Wednesday, July 17, 2019
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Why the Mueller Report Is Causing ‘Breakdown-Level’ Stress Among White House Staff

Cliff Owen/AP/REX/Shutterstock More than qualifications, more than intelligence, more than a Rolodex filled with Russian oligarchs, President Trump values loyalty. It’s also why the current and former White House staff members are reportedly worried about what may be revealed when a redacted version of Special Counsel Robert Mueller’s report is released to the public on Thursday. According to NBC News, more than a dozen officials who cooperated with Mueller’s investigation are concerned they will be outed as a source of information that hurts the president. A former White House official said there is concern among staff that “the wrath” of Trump and his allies “will follow” if they are revealed to have provided the special counsel with information that doesn’t reflect well on Trump, particularly regarding his potential obstruction of justice. “You have a whole bunch of former White House officials and current White House officials, but especially former White House officials, who were told to cooperate,” said the former official. The redaction guidelines he later outlined in a letter to congressional leaders were vague as well. Last September, in the wake of a highly publicized op-ed in which an anonymous staffer detailed the lengths the administration goes to prevent Trump from destroying the country, Axios reported that the president had grown increasingly paranoid about the trustworthiness of his underlings, and even carried around a handwritten list of suspected leakers. “We’ve gotta get rid of them,'” a source close to Trump quoted him as saying. On Sunday, ABC’s Jonathan Karl reported that the White House is worried about what McGahn, who sat down with Mueller’s team for at least 30 hours, may have told the special counsel about the president’s potential obstruction of justice, particularly regarding his decision to fire FBI Director James Comey. According to Karl, the White House never debriefed McGahn, who left the administration last October, about what he told the special counsel’s office.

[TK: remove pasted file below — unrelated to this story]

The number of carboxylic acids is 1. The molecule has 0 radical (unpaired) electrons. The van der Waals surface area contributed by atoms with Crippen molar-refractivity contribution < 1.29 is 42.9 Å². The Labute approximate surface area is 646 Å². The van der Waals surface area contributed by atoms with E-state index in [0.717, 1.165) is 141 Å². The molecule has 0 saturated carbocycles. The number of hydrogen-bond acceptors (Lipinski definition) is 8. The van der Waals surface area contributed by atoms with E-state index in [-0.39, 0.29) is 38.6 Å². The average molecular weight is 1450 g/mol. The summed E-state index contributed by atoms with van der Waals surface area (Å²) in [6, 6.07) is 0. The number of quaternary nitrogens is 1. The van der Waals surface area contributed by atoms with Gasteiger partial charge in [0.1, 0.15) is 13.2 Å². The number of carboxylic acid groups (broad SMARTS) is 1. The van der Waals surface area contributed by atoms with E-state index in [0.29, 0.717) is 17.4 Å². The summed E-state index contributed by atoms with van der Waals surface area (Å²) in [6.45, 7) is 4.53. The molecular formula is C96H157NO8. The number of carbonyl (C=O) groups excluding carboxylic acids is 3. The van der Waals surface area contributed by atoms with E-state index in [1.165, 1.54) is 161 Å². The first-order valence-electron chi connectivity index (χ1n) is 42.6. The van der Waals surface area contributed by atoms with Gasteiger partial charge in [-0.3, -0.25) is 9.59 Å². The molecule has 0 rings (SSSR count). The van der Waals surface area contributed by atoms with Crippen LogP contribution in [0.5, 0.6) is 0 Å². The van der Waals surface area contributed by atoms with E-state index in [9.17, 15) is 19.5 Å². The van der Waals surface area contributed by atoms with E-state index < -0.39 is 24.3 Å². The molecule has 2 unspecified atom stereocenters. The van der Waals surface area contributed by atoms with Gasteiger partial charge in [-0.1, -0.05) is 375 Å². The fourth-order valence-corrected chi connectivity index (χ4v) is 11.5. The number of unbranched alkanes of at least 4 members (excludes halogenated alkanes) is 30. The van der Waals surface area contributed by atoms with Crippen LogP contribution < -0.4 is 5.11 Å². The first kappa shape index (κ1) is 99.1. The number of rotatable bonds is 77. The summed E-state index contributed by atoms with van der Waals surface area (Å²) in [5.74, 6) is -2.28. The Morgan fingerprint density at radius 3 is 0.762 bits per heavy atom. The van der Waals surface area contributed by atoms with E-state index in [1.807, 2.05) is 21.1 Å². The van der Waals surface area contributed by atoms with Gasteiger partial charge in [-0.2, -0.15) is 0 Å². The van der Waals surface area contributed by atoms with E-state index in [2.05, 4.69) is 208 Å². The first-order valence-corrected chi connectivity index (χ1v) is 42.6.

Officials rejected Jared Kushner for top secret security clearance, but were overruled

WASHINGTON — Jared Kushner's application for a top-secret clearance was rejected by two career White House security specialists after an FBI background check raised concerns about potential foreign influence on him — but their supervisor overruled the recommendation and approved the clearance, two sources familiar with the matter told NBC News. Kushner's was one of at least 30 cases in which Kline overruled career security experts and approved a top-secret clearance for incoming Trump officials despite unfavorable information, the two sources said. After Kline overruled the White House security specialists and recommended Kushner for a top-secret clearance, Kushner's file then went to the CIA for a ruling on SCI. The sources say the CIA has not granted Kushner clearance to review SCI material. "What you are reporting is what all of us feared," said Brad Moss, a lawyer who represents persons seeking security clearances. They say he overruled career bureaucrats at least 30 times, granting top-secret clearances to officials in the Executive Office of the President or the White House after adjudicators working for him recommended against doing so. Following the FBI investigation, the case went back to the White House office of personnel security, where a career adjudicator reviewed the FBI information, including questions about foreign influence and foreign business entanglements, the sources said. The Washington Post, citing current and former U.S. officials familiar with intelligence reports on the matter, reported last February that officials in at least four countries had privately discussed ways they could manipulate Kushner by taking advantage of his complex business arrangements, financial difficulties and lack of foreign policy experience. Sources also told NBC News career employees of the White House office disagreed with other steps Kline took, including ceasing credit checks on security clearance applicants. Newbold raised concerns about Kline's behavior with her second level supervisor regarding his "hostility and integrity," according to the EEOC complaint.